She was young. She was shy. She was blond She was sitting in the restaurant demurely downing a BLT on white when the bearded stranger approached and offered her the chance to be in his next film. Sounds familiar, right? And Lana Turner notwithstanding, pretty implausible, too. Nevertheless, 10-year-old Heather O’Rourke’s start in showbiz is a replay of that old tale—the stuff of press agents’ dreams.
In Heather’s case, the metaphorical soda fountain was the MGM commissary, where she and her mother waited while her sister was dancing in Pennies From Heaven; the stranger was Steven Spielberg and the film was 1982’s summer smash Poltergeist. As the tyke who’s kidnapped by demons residing in her family’s TV set, Heather turned in a performance that—according to the New York Times’ Vincent Canby—”ranks with the best work ever done by children in Hollywood.” And her eerie announcement of the poltergeists’ arrival, “They’re here,” ranks with the most chilling lines ever uttered in a horror movie.
But Heather has different things on her mind now, such as the box-office performance of the newly released Poltergeist II: The Other Side, in which the ghosts come back to haunt the family in even more malevolent fashion. Then there are other pressures—reviews, investments, fans, fame and a basic-skills test that she and her fellow fifth-graders at Big Bear (Calif.) Elementary School are going to take. Heather is concerned about her math “It’s not my best subject,” she admits
To achieve anything less than her best bothers her. At 4 feet and 45 pounds, she looks young for 10, but she behaves like an older, much more serious child. Sitting with her hands folded, earnestly trying to say the correct things, she displays a demeanor harkening back to an era in which the average kid’s wisecrack and back-talk quotient was much lower than it is today. Heather, in other words, has a pre-sitcom personality.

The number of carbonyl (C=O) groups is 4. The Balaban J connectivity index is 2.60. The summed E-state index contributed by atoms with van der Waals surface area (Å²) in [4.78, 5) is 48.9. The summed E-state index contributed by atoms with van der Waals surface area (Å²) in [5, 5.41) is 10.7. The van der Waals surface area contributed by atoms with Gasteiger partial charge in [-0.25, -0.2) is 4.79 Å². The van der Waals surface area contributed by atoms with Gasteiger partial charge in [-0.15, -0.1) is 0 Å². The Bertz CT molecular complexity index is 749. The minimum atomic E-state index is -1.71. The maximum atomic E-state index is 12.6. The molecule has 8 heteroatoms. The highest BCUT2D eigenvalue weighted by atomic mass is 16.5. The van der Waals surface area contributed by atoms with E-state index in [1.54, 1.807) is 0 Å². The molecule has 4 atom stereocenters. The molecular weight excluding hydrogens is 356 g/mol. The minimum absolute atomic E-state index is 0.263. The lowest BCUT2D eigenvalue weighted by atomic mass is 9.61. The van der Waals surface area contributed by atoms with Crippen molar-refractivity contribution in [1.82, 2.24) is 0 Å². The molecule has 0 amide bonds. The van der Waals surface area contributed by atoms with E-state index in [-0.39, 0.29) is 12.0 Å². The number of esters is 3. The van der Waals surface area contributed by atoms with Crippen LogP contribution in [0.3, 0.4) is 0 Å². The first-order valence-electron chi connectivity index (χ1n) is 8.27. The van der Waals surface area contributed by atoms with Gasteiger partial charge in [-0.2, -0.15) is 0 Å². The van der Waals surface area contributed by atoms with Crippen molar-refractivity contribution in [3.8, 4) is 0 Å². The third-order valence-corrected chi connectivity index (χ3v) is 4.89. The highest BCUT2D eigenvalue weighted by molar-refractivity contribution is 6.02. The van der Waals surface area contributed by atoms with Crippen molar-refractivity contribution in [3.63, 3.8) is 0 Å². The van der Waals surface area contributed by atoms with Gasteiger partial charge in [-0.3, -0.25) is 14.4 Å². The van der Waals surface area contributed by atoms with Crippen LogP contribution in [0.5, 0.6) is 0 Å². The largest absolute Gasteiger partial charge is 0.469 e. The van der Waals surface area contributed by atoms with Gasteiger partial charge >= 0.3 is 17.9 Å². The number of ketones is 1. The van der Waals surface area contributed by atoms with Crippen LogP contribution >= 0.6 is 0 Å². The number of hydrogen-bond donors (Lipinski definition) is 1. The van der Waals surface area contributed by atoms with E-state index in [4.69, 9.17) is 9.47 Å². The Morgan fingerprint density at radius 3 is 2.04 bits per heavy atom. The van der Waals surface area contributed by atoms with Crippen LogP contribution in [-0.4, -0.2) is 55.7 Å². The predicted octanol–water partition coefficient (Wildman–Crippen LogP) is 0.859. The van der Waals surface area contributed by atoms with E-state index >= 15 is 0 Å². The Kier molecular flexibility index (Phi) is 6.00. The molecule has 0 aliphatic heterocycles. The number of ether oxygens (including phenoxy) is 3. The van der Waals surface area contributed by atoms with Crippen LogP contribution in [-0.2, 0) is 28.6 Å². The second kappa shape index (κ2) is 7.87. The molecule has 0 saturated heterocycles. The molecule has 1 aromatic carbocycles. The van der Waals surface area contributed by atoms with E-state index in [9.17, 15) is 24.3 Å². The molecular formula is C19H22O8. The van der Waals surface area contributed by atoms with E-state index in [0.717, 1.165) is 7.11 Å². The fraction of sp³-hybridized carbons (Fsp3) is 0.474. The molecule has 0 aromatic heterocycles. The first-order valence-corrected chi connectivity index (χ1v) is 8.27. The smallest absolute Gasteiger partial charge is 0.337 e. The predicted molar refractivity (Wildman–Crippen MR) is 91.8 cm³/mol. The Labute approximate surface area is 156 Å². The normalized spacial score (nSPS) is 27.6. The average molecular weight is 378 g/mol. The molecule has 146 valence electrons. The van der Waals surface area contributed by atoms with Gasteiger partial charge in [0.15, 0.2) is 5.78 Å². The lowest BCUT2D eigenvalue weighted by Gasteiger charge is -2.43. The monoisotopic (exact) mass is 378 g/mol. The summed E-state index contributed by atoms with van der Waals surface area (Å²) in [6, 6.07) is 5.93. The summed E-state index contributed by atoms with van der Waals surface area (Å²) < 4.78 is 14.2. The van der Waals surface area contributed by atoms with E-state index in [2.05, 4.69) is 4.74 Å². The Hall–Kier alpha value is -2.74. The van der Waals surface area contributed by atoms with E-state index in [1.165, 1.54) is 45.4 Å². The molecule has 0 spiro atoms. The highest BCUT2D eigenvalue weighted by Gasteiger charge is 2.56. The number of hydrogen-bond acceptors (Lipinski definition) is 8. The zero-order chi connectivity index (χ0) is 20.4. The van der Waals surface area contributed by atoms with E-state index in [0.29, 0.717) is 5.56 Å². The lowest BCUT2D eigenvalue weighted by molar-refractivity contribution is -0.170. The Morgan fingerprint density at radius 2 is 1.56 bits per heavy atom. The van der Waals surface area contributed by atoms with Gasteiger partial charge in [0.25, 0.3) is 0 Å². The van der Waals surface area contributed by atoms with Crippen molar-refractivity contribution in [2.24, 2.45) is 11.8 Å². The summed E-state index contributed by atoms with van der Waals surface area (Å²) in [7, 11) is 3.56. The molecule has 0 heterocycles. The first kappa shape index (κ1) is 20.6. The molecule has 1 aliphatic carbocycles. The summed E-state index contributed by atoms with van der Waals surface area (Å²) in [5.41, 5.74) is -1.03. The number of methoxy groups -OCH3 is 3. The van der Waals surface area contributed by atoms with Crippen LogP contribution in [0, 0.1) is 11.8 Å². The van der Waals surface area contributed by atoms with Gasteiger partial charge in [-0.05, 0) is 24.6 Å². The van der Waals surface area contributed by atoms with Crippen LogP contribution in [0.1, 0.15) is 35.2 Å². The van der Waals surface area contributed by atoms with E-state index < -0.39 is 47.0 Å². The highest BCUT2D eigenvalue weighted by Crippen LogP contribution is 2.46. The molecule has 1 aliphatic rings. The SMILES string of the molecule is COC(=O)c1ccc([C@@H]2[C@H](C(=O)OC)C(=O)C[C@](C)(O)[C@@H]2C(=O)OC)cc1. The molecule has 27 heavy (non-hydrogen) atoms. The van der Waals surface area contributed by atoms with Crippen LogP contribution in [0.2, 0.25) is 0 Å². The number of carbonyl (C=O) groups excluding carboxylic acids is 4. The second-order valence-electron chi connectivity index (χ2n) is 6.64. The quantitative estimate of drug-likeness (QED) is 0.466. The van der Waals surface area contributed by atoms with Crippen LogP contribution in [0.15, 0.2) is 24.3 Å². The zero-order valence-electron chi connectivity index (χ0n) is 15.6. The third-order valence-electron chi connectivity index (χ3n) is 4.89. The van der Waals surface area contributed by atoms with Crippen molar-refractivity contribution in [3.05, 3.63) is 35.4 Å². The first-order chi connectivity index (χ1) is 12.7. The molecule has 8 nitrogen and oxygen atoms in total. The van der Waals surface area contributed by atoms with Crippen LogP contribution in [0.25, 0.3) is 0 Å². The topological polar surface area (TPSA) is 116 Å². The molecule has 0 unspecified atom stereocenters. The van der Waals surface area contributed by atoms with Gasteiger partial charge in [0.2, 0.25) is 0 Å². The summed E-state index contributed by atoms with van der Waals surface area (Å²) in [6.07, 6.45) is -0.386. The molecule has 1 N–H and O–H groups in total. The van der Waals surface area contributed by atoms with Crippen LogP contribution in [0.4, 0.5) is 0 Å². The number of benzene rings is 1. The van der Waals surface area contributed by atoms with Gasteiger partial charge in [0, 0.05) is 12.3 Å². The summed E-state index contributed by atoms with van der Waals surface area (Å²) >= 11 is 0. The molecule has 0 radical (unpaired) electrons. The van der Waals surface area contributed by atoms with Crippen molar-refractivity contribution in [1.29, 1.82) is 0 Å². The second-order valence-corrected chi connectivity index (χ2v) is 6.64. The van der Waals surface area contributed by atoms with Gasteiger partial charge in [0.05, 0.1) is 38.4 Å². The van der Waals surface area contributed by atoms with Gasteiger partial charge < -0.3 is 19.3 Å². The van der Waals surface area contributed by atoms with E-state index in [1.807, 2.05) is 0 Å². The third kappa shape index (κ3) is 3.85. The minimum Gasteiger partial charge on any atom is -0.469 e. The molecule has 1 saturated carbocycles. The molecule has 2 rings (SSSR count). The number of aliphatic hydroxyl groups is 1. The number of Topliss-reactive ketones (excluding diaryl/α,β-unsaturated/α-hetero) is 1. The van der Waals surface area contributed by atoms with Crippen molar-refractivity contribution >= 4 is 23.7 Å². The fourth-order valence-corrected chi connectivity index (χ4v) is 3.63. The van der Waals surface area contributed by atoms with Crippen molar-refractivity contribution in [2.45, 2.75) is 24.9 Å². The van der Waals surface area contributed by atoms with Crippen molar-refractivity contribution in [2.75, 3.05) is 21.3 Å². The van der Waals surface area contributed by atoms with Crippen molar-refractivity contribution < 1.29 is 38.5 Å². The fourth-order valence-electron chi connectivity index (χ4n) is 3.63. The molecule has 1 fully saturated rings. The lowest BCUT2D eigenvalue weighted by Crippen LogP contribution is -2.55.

“She’s very, very professional,” says her mother, Kathy, though professional is not the word to describe the nightmare Heather endured in Poltergeist I. “The wind machine drove her ears crazy, she panicked when the room shook and she even wet the bed one time—Steven cleaned it up. But she wouldn’t tell anyone she had to go to the bathroom. She’d just stand there doing a take, doing it until someone said ‘It’s a cut’ ”
Heather’s grace under pressure has paid off. With some of the money earned from her films and a brief stint on Happy Days (as the daughter of Fonzie’s girlfriend, played by Linda Purl), she’s been able to buy a three-bedroom house in Big Bear, 120 miles east of L.A., where she lives with her mother, sister Tammy, 14, and her stepfather of two years, Jim Peele, who sells all-terrain (three-wheel) vehicles. The home is an improvement over the Anaheim trailer camp where Kathy and her daughters were living a few years ago. That was after Heather’s mother and father split up. “We had really rough times,” says Kathy, who worked as a seamstress.
The rough times don’t show on Heather. Apparently well-adjusted, she’s able to enjoy the spoils of her career without being spoiled. Her room is populated with 18 Cabbage Patch dolls, and she has a shocking-pink telephone and a canopied water bed. Her closet holds numerous self-sewn creations and enough size-one shoes to make Imelda Marcos nostalgic. “I love the fashions of the ’80s,” Heather says breezily. “I like to take a lot of money—Oh $15—and just shop.”
Heather’s prized possessions, however, are a Rocky IV jacket and an autographed glossy of Sly Stallone. “I met him working on Poltergeist II,” she says. “He kissed my hand, and I thought, I’ll never wash it again.’ ”
But Heather quickly regains composure, making it clear that she plans to take control of her career. When asked whom she’d like to pattern her life after, she says, “Sylvester Stallone and Michael Landon.” Why? “Because they act and direct.”